Why purchase order management really sucks without product data

Creating, assigning, tracking, and analyzing purchase orders are together some of the most operationally important tasks for organizations. These are also some of the most operationally intensive tasks for organizations. We want our purchase order management systems to make this process simple, streamlined and as automated as possible. Many things can take away from a great user experience with a purchase order management system. One of those is a missing link to product data. 

Creating purchase orders is a more enjoyable experience when product data is linked. Beyond being advantageous, this link is critical to safeguard against huge losses. Some reasons why this link between product and PO is so essential:

1. Minimizing manual entry 

Purchase orders templates need a section for product data including SKU information, attributes’ descriptions and other details that are essential to pass to the vendor at the time of assigning the purchase order. Since the volume of POs issued can run into hundreds and thousands a day for large enterprises, this entry of product data cannot be a manual process. Connecting new product design information and product attribute data to purchase orders allows for faster and seamless creation of high volumes of purchase orders. 

2. Minimizing errors in production 

The biggest expense on the P&L statement is COGS (cost of goods sold) or payments to vendors for producing goods. No organization wants to shell out huge amounts of money and get the wrong product. This is unfortunately a common problem, one that can be easily avoid. Manual errors in the product data entry or insufficient data can cause the vendor to produce and deliver the incorrect set of products, or to not make items exactly to specifications.  Automating connections to not just written product information but also visually informative files like product pictures, and technical packs can prevent errors and protect against catastrophic losses during manufacturing. 

3. Better order management for SKU variants 

Over 95% of new SKUs introduced are variants of successful SKUs versus entirely new products designed from scratch. This means triggering a purchase order need not be dependent on going through the product development process and associated cycle time. Having a database of referenceable and searchable product attributes can allow users to directly create purchase orders for new SKUs by playing around with the combination of product attributes to associate with the new SKU. For efficient order management on SKU variants, the database of product attributes must be both simple and well-engineered, and the link to the purchase order database must be flawless. If any kinks in the execution, the SKU variant order can trigger errors and losses. But if done right, it can save the company time and money and lead to much higher customer satisfaction.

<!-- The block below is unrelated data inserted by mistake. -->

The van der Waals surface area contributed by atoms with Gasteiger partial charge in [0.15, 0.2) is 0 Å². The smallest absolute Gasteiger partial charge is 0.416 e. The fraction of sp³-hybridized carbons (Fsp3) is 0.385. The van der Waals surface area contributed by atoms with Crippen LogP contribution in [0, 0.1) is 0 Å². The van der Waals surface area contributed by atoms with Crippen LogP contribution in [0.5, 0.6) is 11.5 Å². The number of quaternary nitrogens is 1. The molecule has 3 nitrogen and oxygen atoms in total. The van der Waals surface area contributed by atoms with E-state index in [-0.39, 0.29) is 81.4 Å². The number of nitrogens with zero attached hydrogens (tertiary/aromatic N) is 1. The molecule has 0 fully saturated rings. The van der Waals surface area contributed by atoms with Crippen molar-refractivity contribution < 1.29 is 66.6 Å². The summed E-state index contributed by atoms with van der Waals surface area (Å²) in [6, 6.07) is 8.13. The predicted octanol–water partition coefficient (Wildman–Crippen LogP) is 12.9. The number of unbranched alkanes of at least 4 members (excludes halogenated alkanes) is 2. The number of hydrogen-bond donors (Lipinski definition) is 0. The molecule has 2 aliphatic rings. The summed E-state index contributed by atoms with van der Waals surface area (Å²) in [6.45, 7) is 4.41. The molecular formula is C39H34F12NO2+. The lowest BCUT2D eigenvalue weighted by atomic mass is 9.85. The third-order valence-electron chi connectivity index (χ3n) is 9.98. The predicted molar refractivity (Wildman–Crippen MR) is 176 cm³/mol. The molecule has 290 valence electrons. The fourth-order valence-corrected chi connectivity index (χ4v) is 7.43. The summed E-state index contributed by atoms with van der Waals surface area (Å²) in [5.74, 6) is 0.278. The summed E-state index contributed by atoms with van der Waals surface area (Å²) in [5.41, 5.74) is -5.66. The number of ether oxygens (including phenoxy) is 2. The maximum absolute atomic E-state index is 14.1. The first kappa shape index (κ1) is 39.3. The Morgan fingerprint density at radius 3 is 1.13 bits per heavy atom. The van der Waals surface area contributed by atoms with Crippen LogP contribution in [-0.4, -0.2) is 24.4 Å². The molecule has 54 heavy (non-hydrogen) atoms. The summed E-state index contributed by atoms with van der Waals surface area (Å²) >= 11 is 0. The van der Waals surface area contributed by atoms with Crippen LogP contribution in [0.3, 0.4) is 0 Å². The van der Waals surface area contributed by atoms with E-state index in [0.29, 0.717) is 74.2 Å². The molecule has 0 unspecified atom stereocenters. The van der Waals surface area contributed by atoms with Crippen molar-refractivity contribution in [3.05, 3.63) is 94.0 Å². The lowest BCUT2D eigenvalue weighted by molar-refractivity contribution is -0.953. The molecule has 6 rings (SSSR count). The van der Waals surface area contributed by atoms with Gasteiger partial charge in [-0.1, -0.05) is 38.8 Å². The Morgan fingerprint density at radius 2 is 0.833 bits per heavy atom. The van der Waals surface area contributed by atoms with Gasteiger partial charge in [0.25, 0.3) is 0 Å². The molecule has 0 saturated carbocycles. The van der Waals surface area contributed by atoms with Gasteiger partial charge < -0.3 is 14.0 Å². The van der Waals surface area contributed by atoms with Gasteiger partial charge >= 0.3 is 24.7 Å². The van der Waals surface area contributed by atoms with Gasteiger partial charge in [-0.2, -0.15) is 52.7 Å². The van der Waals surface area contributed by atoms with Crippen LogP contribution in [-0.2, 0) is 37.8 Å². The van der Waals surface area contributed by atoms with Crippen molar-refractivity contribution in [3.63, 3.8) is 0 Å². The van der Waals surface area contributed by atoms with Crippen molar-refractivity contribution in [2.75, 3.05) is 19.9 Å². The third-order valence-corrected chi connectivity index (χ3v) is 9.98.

4. Smarter reporting 

My favorite part about connected data sets is the smarter reports and superior decision making it empowers users with. Some cool reports and insights that result from links between product and purchase order data:

a. Complex designs increase PO execution time 

By analyzing the product attributes that correlate to longer purchase order manufacturing times, product design can be simplified and attributes that are not very important to customers can be eliminated.

b. Total time from new design innovation through warehouse delivery 

Companies typically monitor purchase order issue to warehouse delivery time. But, to have a global view of supply chain efficiency across inbound and outbound activities, calculating total days from product conception, through development and purchase order provides a more thorough understanding of lead time efficiency. 

c. Orders for variants of higher volume SKUs

Higher quantity and higher frequency purchase orders indicate products that have successful sell throughs. Backtracking to the product attributes for such SKUs can inform actions to launch SKU variants with similar attributes, thereby reinforcing the positive cycle of more exponential growth in sales. 

For more at the intersection of supply chain, platforms, and technology visit www.suuchi.com and www.supplychainsunday.com

Suuchi Ramesh founded Suuchi Inc. 4 years ago after a 12 year career in technology and predictive data analytics. Before starting Suuchi Inc., Suuchi had scaled the B2B side of multiple tech startups from zero to nearly $30 million. Suuchi now plans to do the same with the GRID. The Suuchi GRID is an intuitive software solution that digitizes the entire supply chain, empowering participation, and providing a single source of truth across suppliers, factories, brands, retailers, warehouses, and customers.


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